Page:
We can hurl but we have heart too - Dowling
You'd think a Munster club SHC final would be the only thing occupying his mind, but there's a deeper side to Shane Dowling.
After overcoming Thurles Sarsfields in a titanic battle on Sunday, the overriding emotion of the Limerick ace was empathy.
The untimely passing of Sars' selector Jack Griffin two weeks ago had struck a chord with everyone and put the game into perspective.
"We were in the dressing room before the game when Larry Hogan, our kitman, came around and put black tape around our arm as a mark of respect," Dowling said. "I was thinking, 'Can you imagine when the black tape is going around the Thurles fellas' arms, what they must be feeling?'
"I only ever lost one person through a road traffic accident, who I only kind of knew, and I still got some hit so I can just imagine what they must have been going through.
"The training regime - everything probably went out the window. It was very, very tough for them and, listen, Munster clubs, county championships, sport is very small compared to stuff like that."
The honesty of the All-Star attacker is refreshing. And at only 22, he displays a maturity and foresight beyond his tender years.
Despite inter-county and club commitments, he appreciates the importance of giving something back to your roots and is managing the Na Piarsaigh U-10 hurlers.
Speaking at the Go Head to Head for the AIB Munster Senior Hurling Club Championship Title, Dowling admitted that it's a labour of love ensuring a bright future for the Cahirdavin club.
"Just because you are an inter-county player doesn't mean you shouldn't be getting involved because you are too big - I think that's a load of rubbish.
"I'd actually go to bed some nights thinking of different players and how we can improve them so I can only imagine how Shane O'Neill (Na Piarsaigh) or TJ Ryan (Limerick) goes to bed.
"I am very conscious that while we have a great team now, and while we have had good underage success, who is to say in 10 or 15 years' time that you won't be scraping the bottom of the barrel.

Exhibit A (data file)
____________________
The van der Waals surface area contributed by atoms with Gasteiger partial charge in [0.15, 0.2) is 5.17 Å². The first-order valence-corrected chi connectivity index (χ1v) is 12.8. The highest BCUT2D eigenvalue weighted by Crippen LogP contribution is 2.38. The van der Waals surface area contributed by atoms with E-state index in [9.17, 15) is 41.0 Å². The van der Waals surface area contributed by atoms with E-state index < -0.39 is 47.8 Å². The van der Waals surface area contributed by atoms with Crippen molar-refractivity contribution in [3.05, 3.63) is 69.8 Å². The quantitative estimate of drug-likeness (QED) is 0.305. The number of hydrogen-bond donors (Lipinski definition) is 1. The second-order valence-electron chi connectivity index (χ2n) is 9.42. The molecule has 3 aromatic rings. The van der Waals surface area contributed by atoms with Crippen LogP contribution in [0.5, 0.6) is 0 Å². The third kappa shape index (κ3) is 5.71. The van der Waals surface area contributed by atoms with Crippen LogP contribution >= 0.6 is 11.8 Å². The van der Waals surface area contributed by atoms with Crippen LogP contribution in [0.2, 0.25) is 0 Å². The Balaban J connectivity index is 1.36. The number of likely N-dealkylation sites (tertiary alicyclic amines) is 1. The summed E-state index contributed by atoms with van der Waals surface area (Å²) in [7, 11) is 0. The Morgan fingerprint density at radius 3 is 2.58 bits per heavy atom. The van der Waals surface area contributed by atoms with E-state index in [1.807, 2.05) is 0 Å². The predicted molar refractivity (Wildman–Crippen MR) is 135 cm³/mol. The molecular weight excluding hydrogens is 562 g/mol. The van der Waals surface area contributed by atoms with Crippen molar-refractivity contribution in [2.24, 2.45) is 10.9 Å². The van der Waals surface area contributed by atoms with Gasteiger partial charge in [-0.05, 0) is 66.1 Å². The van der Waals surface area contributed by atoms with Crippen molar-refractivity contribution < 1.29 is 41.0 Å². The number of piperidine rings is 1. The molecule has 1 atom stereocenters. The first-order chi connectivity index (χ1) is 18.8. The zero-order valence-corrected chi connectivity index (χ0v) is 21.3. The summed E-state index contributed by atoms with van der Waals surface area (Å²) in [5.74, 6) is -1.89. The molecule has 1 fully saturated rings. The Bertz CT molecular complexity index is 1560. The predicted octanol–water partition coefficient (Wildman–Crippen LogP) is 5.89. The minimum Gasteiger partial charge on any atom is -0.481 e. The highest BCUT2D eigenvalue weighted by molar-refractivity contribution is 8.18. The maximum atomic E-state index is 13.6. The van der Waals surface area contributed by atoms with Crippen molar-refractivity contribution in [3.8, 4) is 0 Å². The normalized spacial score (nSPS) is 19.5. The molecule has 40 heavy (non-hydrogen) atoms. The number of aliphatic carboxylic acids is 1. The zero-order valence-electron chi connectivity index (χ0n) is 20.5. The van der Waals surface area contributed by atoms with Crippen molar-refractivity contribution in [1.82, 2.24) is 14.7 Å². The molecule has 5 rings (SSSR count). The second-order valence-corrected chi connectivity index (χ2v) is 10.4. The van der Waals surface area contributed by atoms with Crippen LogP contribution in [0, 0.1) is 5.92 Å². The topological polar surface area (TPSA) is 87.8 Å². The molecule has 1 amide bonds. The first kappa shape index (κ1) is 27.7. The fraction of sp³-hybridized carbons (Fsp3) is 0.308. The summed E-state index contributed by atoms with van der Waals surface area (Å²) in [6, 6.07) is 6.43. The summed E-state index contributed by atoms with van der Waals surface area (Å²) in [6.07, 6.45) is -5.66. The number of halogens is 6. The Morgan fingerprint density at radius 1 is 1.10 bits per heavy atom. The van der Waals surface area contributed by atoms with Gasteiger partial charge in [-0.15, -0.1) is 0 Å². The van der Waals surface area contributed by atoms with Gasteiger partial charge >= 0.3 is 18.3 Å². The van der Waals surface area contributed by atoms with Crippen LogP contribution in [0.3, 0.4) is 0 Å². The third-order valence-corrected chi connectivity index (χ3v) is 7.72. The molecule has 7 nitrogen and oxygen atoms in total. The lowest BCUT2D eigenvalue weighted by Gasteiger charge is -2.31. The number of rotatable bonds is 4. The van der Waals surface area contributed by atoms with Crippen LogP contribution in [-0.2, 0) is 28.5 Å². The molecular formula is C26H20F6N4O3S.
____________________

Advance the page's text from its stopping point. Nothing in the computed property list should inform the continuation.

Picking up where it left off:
"I love Na Piarsaigh and I don't want to see them falling behind in anything. If I have time whatever I can give back, I will give back."
For a side unbeaten in eight Munster SHC matches and vying for a third provincial title in five years this Sunday against Ballygunner, it's worth noting that a previous defeat still rankles them.
Na Piarsaigh were favourites for the 2012 All-Ireland semi-final loss to subsequent champions Loughgiel Shamrocks but they fell for their own hype.
They took the Antrim side for granted and they paid the price, leaving Parnell Park with their tail between their legs.
The race for Tommy Moore has opened up significantly this year with the absence of heavy hitters like Ballyhale and Portumna, but Dowling insists lessons have been learnt.
"We didn't show Loughgiel enough respect at the time. It was as simple as that. We have vowed to each other that under no circumstance will we look beyond the next game again.
"We've learned our lesson from that, just play it game by game. If you're looking ahead it's a waste of time so we are just solely focused on Ballygunner."
Acquaintances will be renewed with the Waterford champions after their 2011 Walsh Park clash, which saw a second-half fightback similar to this year's win against Sixmilebridge.
Such character delights Dowling.
"Within Limerick there'd be a lot of pressure on us to perform but we'd also be a city team so the words 'townies' and 'softies' would be thrown at us a lot," he said.
"There's nothing worse than people saying that you're a good hurling side but when it gets thrown up to them they can shy away.
"I think over the past number of years we have shown that although we can hurl we have a bit of heart as well."
Dowling is in favour of proposals to play the club championship within the calendar year but he does appreciate the unique demands of winter hurling.
While Na Piarsaigh have a fresh injection of youthful exuberance with players like Peter Casey, Ronan Lynch and David Dempsey, the deadly freetaker believes they are showing new levels of maturity and are ready to deliver.
"Ballygunner's performance against the Glen (Rovers) and our performance against Thurles, it wasn't skill, skill doesn't win these game in November," he said.
"It's just the hard work and if Ballygunner work harder than us on Sunday the chances are they will probably win the game so we have to make sure that doesn't happen."
With players like Dowling leading the charge, Na Piarsaigh are no longer considered a soft touch and they may be ready to make further history.